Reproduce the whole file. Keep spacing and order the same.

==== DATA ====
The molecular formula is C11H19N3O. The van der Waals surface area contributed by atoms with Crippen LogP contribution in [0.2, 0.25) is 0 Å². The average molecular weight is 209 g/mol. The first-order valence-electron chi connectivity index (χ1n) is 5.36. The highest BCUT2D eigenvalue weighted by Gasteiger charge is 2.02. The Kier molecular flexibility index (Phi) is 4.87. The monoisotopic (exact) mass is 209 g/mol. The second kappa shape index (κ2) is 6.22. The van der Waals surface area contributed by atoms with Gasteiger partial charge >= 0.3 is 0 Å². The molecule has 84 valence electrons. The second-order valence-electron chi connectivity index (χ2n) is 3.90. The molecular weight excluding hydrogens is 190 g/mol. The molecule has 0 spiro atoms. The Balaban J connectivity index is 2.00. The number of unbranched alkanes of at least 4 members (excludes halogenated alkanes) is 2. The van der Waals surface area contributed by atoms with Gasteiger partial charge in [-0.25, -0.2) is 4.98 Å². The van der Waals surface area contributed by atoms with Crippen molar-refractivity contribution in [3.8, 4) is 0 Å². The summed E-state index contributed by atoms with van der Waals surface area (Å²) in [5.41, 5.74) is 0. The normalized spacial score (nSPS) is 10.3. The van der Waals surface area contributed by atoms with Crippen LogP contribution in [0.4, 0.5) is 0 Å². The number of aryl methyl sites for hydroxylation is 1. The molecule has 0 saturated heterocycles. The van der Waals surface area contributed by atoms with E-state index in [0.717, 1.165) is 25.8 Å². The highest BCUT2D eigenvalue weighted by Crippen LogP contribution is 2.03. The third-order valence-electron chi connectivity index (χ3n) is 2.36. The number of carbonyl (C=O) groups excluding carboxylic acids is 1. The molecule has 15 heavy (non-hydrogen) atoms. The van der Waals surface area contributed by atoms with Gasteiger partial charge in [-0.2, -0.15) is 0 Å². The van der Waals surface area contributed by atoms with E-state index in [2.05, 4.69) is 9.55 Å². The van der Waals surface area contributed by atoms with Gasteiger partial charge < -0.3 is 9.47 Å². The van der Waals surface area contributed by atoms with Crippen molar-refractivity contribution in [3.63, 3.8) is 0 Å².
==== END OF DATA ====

The molecular formula is C11H19N3O. The van der Waals surface area contributed by atoms with Crippen LogP contribution in [0.2, 0.25) is 0 Å². The average molecular weight is 209 g/mol. The first-order valence-electron chi connectivity index (χ1n) is 5.36. The highest BCUT2D eigenvalue weighted by Gasteiger charge is 2.02. The Kier molecular flexibility index (Phi) is 4.87. The monoisotopic (exact) mass is 209 g/mol. The second kappa shape index (κ2) is 6.22. The van der Waals surface area contributed by atoms with Gasteiger partial charge >= 0.3 is 0 Å². The molecule has 84 valence electrons. The second-order valence-electron chi connectivity index (χ2n) is 3.90. The molecular weight excluding hydrogens is 190 g/mol. The molecule has 0 spiro atoms. The Balaban J connectivity index is 2.00. The number of unbranched alkanes of at least 4 members (excludes halogenated alkanes) is 2. The van der Waals surface area contributed by atoms with Gasteiger partial charge in [-0.25, -0.2) is 4.98 Å². The van der Waals surface area contributed by atoms with Crippen molar-refractivity contribution in [3.8, 4) is 0 Å². The summed E-state index contributed by atoms with van der Waals surface area (Å²) in [5.41, 5.74) is 0. The normalized spacial score (nSPS) is 10.3. The van der Waals surface area contributed by atoms with Crippen LogP contribution in [0.4, 0.5) is 0 Å². The number of aryl methyl sites for hydroxylation is 1. The molecule has 0 saturated heterocycles. The van der Waals surface area contributed by atoms with E-state index in [0.717, 1.165) is 25.8 Å². The highest BCUT2D eigenvalue weighted by Crippen LogP contribution is 2.03. The third-order valence-electron chi connectivity index (χ3n) is 2.36. The number of carbonyl (C=O) groups excluding carboxylic acids is 1. The molecule has 15 heavy (non-hydrogen) atoms. The van der Waals surface area contributed by atoms with Gasteiger partial charge in [-0.2, -0.15) is 0 Å². The van der Waals surface area contributed by atoms with E-state index in [2.05, 4.69) is 9.55 Å². The van der Waals surface area contributed by atoms with Gasteiger partial charge < -0.3 is 9.47 Å². The van der Waals surface area contributed by atoms with Crippen molar-refractivity contribution in [3.63, 3.8) is 0 Å².